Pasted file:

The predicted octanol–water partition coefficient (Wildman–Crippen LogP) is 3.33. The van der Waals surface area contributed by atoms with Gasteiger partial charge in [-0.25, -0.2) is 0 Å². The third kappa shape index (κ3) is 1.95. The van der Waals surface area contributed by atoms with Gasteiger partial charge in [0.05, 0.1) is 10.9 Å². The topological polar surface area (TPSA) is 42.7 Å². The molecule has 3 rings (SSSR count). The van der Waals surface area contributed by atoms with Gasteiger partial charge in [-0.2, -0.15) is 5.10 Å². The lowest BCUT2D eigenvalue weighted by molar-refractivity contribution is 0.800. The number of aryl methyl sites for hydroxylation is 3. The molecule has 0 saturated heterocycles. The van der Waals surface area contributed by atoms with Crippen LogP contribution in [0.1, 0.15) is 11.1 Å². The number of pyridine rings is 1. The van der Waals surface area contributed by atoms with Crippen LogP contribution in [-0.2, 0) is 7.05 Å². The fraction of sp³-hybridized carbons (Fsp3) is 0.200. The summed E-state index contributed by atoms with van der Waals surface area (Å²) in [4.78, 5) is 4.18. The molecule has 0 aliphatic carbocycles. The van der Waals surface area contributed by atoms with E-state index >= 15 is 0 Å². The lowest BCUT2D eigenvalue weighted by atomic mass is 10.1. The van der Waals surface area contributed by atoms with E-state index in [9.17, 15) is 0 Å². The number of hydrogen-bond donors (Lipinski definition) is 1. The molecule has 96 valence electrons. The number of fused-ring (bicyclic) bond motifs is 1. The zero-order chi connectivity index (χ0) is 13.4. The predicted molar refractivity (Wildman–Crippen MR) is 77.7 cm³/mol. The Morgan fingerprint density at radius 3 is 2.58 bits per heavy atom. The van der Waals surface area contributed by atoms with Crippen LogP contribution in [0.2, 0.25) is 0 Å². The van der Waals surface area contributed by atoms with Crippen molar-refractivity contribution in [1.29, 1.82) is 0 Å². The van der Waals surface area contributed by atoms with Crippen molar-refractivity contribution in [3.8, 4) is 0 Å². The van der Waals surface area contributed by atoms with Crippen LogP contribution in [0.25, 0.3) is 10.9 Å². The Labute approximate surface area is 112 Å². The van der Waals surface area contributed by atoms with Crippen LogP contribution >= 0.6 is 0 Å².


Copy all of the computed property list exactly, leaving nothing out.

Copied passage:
The predicted octanol–water partition coefficient (Wildman–Crippen LogP) is 3.33. The van der Waals surface area contributed by atoms with Gasteiger partial charge in [-0.25, -0.2) is 0 Å². The third kappa shape index (κ3) is 1.95. The van der Waals surface area contributed by atoms with Gasteiger partial charge in [0.05, 0.1) is 10.9 Å². The topological polar surface area (TPSA) is 42.7 Å². The molecule has 3 rings (SSSR count). The van der Waals surface area contributed by atoms with Gasteiger partial charge in [-0.2, -0.15) is 5.10 Å². The lowest BCUT2D eigenvalue weighted by molar-refractivity contribution is 0.800. The number of aryl methyl sites for hydroxylation is 3. The molecule has 0 saturated heterocycles. The van der Waals surface area contributed by atoms with Crippen LogP contribution in [0.1, 0.15) is 11.1 Å². The number of pyridine rings is 1. The van der Waals surface area contributed by atoms with Crippen LogP contribution in [-0.2, 0) is 7.05 Å². The fraction of sp³-hybridized carbons (Fsp3) is 0.200. The summed E-state index contributed by atoms with van der Waals surface area (Å²) in [4.78, 5) is 4.18. The molecule has 0 aliphatic carbocycles. The van der Waals surface area contributed by atoms with E-state index >= 15 is 0 Å². The lowest BCUT2D eigenvalue weighted by atomic mass is 10.1. The van der Waals surface area contributed by atoms with E-state index in [9.17, 15) is 0 Å². The number of hydrogen-bond donors (Lipinski definition) is 1. The molecule has 96 valence electrons. The number of fused-ring (bicyclic) bond motifs is 1. The zero-order chi connectivity index (χ0) is 13.4. The predicted molar refractivity (Wildman–Crippen MR) is 77.7 cm³/mol. The Morgan fingerprint density at radius 3 is 2.58 bits per heavy atom. The van der Waals surface area contributed by atoms with Crippen LogP contribution in [0.2, 0.25) is 0 Å². The van der Waals surface area contributed by atoms with Crippen molar-refractivity contribution in [1.29, 1.82) is 0 Å². The van der Waals surface area contributed by atoms with Crippen molar-refractivity contribution in [3.8, 4) is 0 Å². The van der Waals surface area contributed by atoms with Crippen LogP contribution in [0.25, 0.3) is 10.9 Å². The Labute approximate surface area is 112 Å². The van der Waals surface area contributed by atoms with Crippen LogP contribution >= 0.6 is 0 Å².